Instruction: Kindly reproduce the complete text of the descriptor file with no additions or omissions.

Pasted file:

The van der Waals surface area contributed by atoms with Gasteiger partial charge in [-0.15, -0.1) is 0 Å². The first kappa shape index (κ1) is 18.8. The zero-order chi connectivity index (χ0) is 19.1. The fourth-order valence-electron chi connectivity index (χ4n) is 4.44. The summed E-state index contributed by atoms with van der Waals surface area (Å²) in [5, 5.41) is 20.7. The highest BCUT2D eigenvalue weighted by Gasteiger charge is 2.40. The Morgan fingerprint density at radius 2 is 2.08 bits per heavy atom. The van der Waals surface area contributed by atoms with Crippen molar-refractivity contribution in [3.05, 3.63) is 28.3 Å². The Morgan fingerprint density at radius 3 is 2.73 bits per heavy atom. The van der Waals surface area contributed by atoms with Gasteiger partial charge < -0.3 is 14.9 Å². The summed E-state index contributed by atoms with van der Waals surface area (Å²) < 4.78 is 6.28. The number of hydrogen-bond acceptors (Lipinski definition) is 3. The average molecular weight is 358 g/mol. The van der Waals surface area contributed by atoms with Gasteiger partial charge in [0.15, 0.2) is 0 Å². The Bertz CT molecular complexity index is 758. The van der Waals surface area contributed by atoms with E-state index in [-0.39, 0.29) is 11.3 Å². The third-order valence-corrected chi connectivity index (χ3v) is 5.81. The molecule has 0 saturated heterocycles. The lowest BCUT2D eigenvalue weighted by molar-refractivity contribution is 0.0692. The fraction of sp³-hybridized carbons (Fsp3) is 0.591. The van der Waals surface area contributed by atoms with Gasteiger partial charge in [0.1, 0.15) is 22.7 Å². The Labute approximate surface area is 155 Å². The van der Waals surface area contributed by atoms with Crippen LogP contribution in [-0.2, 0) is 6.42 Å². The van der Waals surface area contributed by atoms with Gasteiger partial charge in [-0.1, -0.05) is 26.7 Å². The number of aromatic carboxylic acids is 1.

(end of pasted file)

The van der Waals surface area contributed by atoms with Gasteiger partial charge in [-0.15, -0.1) is 0 Å². The first kappa shape index (κ1) is 18.8. The zero-order chi connectivity index (χ0) is 19.1. The fourth-order valence-electron chi connectivity index (χ4n) is 4.44. The summed E-state index contributed by atoms with van der Waals surface area (Å²) in [5, 5.41) is 20.7. The highest BCUT2D eigenvalue weighted by Gasteiger charge is 2.40. The Morgan fingerprint density at radius 2 is 2.08 bits per heavy atom. The van der Waals surface area contributed by atoms with Crippen molar-refractivity contribution in [3.05, 3.63) is 28.3 Å². The Morgan fingerprint density at radius 3 is 2.73 bits per heavy atom. The van der Waals surface area contributed by atoms with Gasteiger partial charge < -0.3 is 14.9 Å². The summed E-state index contributed by atoms with van der Waals surface area (Å²) < 4.78 is 6.28. The number of hydrogen-bond acceptors (Lipinski definition) is 3. The average molecular weight is 358 g/mol. The van der Waals surface area contributed by atoms with Gasteiger partial charge in [0.15, 0.2) is 0 Å². The Bertz CT molecular complexity index is 758. The van der Waals surface area contributed by atoms with E-state index in [-0.39, 0.29) is 11.3 Å². The third-order valence-corrected chi connectivity index (χ3v) is 5.81. The molecule has 0 saturated heterocycles. The lowest BCUT2D eigenvalue weighted by molar-refractivity contribution is 0.0692. The fraction of sp³-hybridized carbons (Fsp3) is 0.591. The van der Waals surface area contributed by atoms with Gasteiger partial charge in [0.1, 0.15) is 22.7 Å². The Labute approximate surface area is 155 Å². The van der Waals surface area contributed by atoms with Crippen LogP contribution in [-0.2, 0) is 6.42 Å². The van der Waals surface area contributed by atoms with Gasteiger partial charge in [-0.1, -0.05) is 26.7 Å². The number of aromatic carboxylic acids is 1.